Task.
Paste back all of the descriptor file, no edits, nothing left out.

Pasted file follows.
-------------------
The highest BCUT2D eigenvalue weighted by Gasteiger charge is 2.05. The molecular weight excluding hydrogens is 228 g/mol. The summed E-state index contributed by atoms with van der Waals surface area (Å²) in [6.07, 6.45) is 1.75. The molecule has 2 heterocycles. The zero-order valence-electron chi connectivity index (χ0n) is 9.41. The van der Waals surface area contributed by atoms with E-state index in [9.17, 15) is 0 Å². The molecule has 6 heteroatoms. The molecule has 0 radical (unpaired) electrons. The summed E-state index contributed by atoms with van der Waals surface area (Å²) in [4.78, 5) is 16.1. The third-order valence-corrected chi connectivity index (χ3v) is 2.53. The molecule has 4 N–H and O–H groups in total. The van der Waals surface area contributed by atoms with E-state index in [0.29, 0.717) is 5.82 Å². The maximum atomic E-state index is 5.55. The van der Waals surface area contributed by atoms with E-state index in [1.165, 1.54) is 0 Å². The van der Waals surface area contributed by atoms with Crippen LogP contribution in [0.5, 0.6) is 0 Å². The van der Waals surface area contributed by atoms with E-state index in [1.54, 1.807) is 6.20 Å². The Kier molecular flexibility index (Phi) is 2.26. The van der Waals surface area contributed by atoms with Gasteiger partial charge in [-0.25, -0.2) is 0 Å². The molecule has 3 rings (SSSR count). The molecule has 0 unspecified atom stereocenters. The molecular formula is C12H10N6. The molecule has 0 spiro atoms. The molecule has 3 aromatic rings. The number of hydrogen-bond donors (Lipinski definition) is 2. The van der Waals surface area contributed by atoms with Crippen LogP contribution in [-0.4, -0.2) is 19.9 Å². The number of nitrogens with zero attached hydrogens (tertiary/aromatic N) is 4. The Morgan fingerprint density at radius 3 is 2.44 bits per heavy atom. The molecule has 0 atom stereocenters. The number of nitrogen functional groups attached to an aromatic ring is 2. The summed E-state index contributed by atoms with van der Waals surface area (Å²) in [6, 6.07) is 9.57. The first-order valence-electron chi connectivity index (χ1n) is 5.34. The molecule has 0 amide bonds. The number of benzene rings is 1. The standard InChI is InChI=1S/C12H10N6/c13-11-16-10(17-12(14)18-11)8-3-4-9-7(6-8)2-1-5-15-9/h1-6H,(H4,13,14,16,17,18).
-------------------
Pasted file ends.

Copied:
The highest BCUT2D eigenvalue weighted by Gasteiger charge is 2.05. The molecular weight excluding hydrogens is 228 g/mol. The summed E-state index contributed by atoms with van der Waals surface area (Å²) in [6.07, 6.45) is 1.75. The molecule has 2 heterocycles. The zero-order valence-electron chi connectivity index (χ0n) is 9.41. The van der Waals surface area contributed by atoms with E-state index in [9.17, 15) is 0 Å². The molecule has 6 heteroatoms. The molecule has 0 radical (unpaired) electrons. The summed E-state index contributed by atoms with van der Waals surface area (Å²) in [4.78, 5) is 16.1. The third-order valence-corrected chi connectivity index (χ3v) is 2.53. The molecule has 4 N–H and O–H groups in total. The van der Waals surface area contributed by atoms with E-state index in [0.29, 0.717) is 5.82 Å². The maximum atomic E-state index is 5.55. The van der Waals surface area contributed by atoms with E-state index in [1.165, 1.54) is 0 Å². The van der Waals surface area contributed by atoms with Crippen LogP contribution in [0.5, 0.6) is 0 Å². The van der Waals surface area contributed by atoms with E-state index in [1.54, 1.807) is 6.20 Å². The Kier molecular flexibility index (Phi) is 2.26. The van der Waals surface area contributed by atoms with Gasteiger partial charge in [-0.25, -0.2) is 0 Å². The molecule has 3 rings (SSSR count). The molecule has 0 unspecified atom stereocenters. The molecular formula is C12H10N6. The molecule has 0 spiro atoms. The molecule has 3 aromatic rings. The number of hydrogen-bond donors (Lipinski definition) is 2. The van der Waals surface area contributed by atoms with Crippen LogP contribution in [-0.4, -0.2) is 19.9 Å². The number of nitrogens with zero attached hydrogens (tertiary/aromatic N) is 4. The Morgan fingerprint density at radius 3 is 2.44 bits per heavy atom. The molecule has 0 atom stereocenters. The number of nitrogen functional groups attached to an aromatic ring is 2. The summed E-state index contributed by atoms with van der Waals surface area (Å²) in [6, 6.07) is 9.57. The first-order valence-electron chi connectivity index (χ1n) is 5.34. The molecule has 0 amide bonds. The number of benzene rings is 1. The standard InChI is InChI=1S/C12H10N6/c13-11-16-10(17-12(14)18-11)8-3-4-9-7(6-8)2-1-5-15-9/h1-6H,(H4,13,14,16,17,18).